3. RESULTS

3.1. Epidemiological Investigation

From the line listing, 101 persons were identified with gastroenteritis symptoms at the local hospital Accident and Emergency Department (A&E). Of the total, 64.4% (65 cases) are male and 35.6% (36 cases) are females. The cases were distributed over the village with no clustering in a specific area. All age groups were affected, however, more than 70% belonged to the young age group from 15 to 45 years (Table 1).

Age group (years) Number of exposed Percentage (%)
0–14 23 23.2
15–29 49 47.5
30–44 24 24.2
45 and above 5 5.1
Table 1

Distribution of cases by age group and food poisoning outbreak (August 2015)

The most common symptoms were diarrhea (97% cases), fever (70%), abdominal cramps (56%), and vomiting (49%) (Figure 1). However, there was no history of melena. Only 14 cases were admitted to the local hospital for observation with a maximum duration of 3 days. There were no gastroenteritis complications or deaths due to Salmonella infection notified. All those affected recovered uneventfully.

Figure 1

Frequency of signs and symptoms in percentage: S. Weltevreden outbreak on August 15, Oman (n = 101).

The outbreak curve (Figure 2) summarizes data from the 101 cases line listing from the local hospital A&E and suggests the local restaurant is the source of the outbreak. The first symptomatic case was presented on midnight 27 August 2015 and the last case was on 30 August 2015. The onset time for symptoms of most cases was on 30 August 2015. From the outbreak curve, showing cases decline and no cases reported on first September 2015 after restaurant closure early morning on 31st August 2015, we can consider the restaurant is the source of the outbreak. The minimum Incubation Period (IP) was 9 h and maximum was 29 h 30 min. The median IP was 17 h (Figure 2).

Figure 2

Epidemic curve: day and time of distribution of onset of cases from 28 August to 1 September 2015 and four exposure time periods: S. Weltevreden outbreak on August 15, Oman.

The details about the type of food items consumed could be recorded in 60 cases. In 38 cases there was a history of consumption of hummus, 32 chicken, 14 vegetable salads, and 10 motabbal. The proportional food-specific attack rates were for hummus 63%, chicken 53%, vegetable salad 24%, and motabbal with rice 16% (Table 2).

Food items Cases with h/o consumption Percentage (%)
Hummus 38 63.3
Chicken 23 38.3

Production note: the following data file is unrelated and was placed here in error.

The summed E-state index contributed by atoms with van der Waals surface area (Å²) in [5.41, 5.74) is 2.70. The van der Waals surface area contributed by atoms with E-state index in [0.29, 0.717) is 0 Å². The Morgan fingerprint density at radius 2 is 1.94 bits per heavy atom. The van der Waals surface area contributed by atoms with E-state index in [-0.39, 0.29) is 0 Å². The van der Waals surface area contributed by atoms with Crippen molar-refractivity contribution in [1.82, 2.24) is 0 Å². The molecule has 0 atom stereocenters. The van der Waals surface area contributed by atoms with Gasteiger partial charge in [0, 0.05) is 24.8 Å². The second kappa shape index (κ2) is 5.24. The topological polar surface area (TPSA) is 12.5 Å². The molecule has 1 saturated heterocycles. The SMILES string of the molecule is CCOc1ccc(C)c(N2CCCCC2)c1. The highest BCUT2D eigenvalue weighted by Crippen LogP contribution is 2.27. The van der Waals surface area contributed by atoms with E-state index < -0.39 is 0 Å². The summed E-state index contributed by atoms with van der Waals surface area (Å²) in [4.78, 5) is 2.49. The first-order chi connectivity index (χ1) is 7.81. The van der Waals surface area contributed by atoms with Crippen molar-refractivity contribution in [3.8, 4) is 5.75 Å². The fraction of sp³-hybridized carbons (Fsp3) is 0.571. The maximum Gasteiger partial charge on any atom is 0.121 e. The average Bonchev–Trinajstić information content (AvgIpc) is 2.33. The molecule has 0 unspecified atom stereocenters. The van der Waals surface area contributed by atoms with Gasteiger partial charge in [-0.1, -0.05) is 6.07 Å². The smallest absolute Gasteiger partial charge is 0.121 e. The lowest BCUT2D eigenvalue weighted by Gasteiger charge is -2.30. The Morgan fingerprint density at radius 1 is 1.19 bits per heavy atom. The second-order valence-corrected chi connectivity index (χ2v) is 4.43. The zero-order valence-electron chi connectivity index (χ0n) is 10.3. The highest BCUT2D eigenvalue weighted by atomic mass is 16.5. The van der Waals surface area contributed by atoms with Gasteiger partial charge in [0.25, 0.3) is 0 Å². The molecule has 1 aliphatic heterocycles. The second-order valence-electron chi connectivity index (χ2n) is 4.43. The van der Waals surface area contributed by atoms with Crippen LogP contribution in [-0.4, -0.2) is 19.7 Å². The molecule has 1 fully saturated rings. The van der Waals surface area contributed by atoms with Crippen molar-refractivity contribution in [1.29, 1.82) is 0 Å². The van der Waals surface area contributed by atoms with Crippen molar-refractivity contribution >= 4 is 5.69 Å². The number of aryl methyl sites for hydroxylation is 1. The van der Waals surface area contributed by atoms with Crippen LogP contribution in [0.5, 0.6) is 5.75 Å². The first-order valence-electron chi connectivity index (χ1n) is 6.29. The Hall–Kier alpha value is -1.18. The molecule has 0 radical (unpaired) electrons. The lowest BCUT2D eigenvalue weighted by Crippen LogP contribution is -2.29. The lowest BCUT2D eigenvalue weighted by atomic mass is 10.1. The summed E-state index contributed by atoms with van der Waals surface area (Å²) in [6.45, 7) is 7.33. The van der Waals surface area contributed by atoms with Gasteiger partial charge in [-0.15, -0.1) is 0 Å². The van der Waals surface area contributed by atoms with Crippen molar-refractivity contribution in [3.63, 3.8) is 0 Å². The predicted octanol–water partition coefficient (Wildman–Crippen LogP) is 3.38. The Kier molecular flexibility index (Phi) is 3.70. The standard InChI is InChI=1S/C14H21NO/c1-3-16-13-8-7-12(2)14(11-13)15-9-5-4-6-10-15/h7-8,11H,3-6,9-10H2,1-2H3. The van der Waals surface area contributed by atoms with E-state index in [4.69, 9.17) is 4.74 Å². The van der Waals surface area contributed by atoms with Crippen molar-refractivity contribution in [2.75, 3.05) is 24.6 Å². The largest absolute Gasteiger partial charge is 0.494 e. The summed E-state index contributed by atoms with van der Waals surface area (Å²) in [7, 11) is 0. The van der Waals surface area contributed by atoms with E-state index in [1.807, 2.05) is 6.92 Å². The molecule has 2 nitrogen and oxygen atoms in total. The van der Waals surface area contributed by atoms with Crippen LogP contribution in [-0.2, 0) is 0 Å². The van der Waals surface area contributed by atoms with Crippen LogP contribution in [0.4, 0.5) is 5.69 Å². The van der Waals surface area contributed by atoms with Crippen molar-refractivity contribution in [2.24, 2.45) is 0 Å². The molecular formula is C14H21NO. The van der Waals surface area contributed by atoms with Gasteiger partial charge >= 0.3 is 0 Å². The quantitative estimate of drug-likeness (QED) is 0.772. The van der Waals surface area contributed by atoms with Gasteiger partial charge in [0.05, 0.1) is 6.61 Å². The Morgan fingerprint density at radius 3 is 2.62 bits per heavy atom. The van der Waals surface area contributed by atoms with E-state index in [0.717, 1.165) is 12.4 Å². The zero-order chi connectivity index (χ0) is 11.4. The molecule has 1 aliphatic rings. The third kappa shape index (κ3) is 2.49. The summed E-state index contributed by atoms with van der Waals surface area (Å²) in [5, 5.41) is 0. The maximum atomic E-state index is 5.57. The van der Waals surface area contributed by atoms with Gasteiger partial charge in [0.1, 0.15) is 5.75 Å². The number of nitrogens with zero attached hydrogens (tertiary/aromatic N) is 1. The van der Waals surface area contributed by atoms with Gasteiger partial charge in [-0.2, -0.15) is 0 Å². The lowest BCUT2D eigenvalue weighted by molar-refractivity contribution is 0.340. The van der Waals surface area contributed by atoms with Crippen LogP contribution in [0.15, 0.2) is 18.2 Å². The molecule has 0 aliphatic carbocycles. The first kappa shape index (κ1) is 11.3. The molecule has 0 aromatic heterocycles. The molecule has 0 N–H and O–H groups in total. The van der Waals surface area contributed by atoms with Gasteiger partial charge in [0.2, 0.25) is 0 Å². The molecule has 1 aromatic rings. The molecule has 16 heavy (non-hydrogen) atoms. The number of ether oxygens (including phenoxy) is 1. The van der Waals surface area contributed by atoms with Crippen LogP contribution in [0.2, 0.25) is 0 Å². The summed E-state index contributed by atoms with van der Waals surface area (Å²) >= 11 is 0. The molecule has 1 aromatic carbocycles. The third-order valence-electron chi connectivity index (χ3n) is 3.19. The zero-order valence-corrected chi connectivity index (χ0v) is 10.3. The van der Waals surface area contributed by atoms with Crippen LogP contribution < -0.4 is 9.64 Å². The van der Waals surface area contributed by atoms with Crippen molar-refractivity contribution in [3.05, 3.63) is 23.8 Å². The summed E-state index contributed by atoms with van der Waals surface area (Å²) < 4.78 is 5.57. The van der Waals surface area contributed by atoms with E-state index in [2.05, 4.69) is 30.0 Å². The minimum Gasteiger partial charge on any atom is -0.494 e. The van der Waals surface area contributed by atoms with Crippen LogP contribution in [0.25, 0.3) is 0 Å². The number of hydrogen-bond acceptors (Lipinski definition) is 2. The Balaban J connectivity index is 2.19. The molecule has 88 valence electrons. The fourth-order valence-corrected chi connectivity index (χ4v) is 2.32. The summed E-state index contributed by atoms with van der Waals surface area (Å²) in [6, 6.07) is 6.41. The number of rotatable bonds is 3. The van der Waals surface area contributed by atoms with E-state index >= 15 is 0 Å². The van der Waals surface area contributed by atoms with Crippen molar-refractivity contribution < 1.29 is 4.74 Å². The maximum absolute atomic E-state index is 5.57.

Veg. salad 17 28.3
Mixed grill 7 11.6
Motabbal 10 16.7
Meat 4 6.7
Bread 1 1.7
Rice 10 16.7
Table 2

Proportional food attack rates (n = 60)

3.2. Environmental Investigation

The sanitary conditions of the restaurant were poor and not adequate for the preparation of safe food. The main source used to prepare food was tap water. All the waste was dumped in the dustbin behind the restaurant in an open space. No quarantine facility was available for spoiled or expired food items. Every day, before closing the restaurant the remaining foods were kept in refrigerators to be served on the next day. Refrigerators and deep fridge were in good working condition. All the raw materials used to prepare food was stored in a small room, attached to kitchen along with two deep freezers without air conditioner. All the raw materials inspected was within expiry date as per the labels. There was no evidence of rodents or cockroach infestation. However, there were no visible evidence of regular measure undertaken neither records of pest controls.

There were 18 food handlers working in the restaurant. The general personal hygiene was extremely poor. All of them used to take over each other’s work as per the need and demand. No hand gloves or caps were used during the food preparation. Food handler’s rest area was untidy, and toilets were dirty. All food handlers eat food prepared within the restaurant. However, none of them complained of any signs and symptoms of gastroenteritis. All the food handlers were examined clinically and were normal. Stool samples, throat swabs, nail bed scrapings were collected under supervision from all 18 food handlers for culture and sensitivity.

Interview with the cooker who was responsible for preparing the hummus revealed that the raw material (boiled chickpeas were grounded and made in balls of approximately 1 kg weight) was prepared in bulk and kept in the deep fridge. To prepare hummus for next day the required approximate amount was taken out from the deep fridge and kept outside at room temperature (40°C) overnight to defrost. Next day morning at 10 am approximately the other material like tahini (readymade product of grounded sesame seeds) was mixed with defrosted raw ball to prepare the hummus. This was done in the special mixture cum grinder dedicated to hummus preparation only. This prepared hummus used to be kept outside at room temperature and used for the entire day. The remaining hummus at the end of the day was discarded in the night and fresh humus would be prepared for next day. The mixture cum grinder was not thoroughly cleaned and dried before grinding the next day’s preparation as observed.

3.3. Laboratory Results

Stools samples from 47 suspected cases were collected at the local hospital laboratory for culture and sensitivity. Also, samples of remaining implicated food, uncooked food, and raw food material were collected for laboratory analysis and bacterial culture. Swabs from cutting knife-1, cutting board, knife-2, and place of dough making were collected for bacterial culture. Moreover, stools, throat swabs, and nail swab had been collected from food handlers.